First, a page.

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A lot of the (sucky) music you hear today in movies, TV, and advertising is made with software synths and samplers. Sucky not because it's made with virtually but because it's made for business people, who want everything bland (except for the triphop between Adult Swim cartoons--that's good). Nowadays your average PC can imitate any synth and even convincingly reproduce symphonic instruments. 20 years ago a softsynth cost $50,000 and looked like....this.
From a website devoted to the now defunct German company PPG Instruments:
The Realizer may well have been the world's first virtual instrument, yet ironically some feel the stress of its development put PPG out of business. It was the last PPG product, and never got beyond the prototype stage. Still, its features were staggering, even by today's standards. (Check out the photo above to see it emulating a Minimoog.)Hat tip to G.K. Wicker, whose links also led to the images below, of the Space Invaders-style interface to the famous hexagonal Simmons drum kit. (Another defunct company.) Check out the little guy drumming, enlarged in the detail .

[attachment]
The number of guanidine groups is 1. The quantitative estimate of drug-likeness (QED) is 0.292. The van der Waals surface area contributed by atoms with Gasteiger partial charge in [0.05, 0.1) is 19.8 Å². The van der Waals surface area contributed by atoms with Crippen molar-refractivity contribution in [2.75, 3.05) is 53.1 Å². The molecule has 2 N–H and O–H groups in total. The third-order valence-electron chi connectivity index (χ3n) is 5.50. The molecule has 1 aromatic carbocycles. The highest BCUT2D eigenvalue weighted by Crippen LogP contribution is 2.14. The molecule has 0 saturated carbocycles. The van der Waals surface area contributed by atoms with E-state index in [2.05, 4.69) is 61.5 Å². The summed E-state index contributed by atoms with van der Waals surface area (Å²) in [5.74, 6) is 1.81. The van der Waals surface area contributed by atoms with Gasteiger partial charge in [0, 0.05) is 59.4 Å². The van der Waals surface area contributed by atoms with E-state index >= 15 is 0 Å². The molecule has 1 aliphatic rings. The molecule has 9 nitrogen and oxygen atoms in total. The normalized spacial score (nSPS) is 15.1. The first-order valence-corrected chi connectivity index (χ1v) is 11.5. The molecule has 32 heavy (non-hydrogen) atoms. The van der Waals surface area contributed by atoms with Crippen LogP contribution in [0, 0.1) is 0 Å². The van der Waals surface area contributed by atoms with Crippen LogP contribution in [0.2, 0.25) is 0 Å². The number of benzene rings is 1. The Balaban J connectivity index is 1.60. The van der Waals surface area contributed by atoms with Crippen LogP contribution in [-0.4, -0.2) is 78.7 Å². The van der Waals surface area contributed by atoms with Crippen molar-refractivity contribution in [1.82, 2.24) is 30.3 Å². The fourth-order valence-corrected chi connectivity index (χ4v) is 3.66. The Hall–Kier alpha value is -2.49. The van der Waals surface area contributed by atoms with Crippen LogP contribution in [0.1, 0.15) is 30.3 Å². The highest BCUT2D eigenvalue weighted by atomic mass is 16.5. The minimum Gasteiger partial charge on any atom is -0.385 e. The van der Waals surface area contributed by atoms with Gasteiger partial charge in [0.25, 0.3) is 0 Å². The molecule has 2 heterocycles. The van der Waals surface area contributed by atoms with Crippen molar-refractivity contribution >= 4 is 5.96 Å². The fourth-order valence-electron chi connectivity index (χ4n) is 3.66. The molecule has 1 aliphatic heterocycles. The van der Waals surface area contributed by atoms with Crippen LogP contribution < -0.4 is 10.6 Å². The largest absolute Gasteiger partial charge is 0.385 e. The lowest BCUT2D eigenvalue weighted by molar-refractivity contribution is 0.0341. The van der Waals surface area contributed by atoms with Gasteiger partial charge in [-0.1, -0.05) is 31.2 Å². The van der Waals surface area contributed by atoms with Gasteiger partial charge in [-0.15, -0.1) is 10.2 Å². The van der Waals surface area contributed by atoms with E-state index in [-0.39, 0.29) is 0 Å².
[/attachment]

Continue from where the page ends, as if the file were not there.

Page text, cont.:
From the September 1986 issue of Keyboard Magazine, Dave Frederick wrote an article on the 1986 summer NAMM show stating:
"An impressive exhibit from PPG was the Realizer (about $50,000). This consists of software versions of familiar synthesizer configurations. It allows you to design your own analog, FM digital, and sampled sounds, patch any of the components of one instrument into another instrument, and then sequence or sample the resulting sound. Wolfgang Palm, designer of the Realizer and head of PPG Instruments, earns the the quote-of-the-show award for explaining how he designed it: 'I copied the circuit diagrams into software.' No easy task."
The picture above shows the Realizer control unit only. In addition to it were racks that contained the actual processing hardware.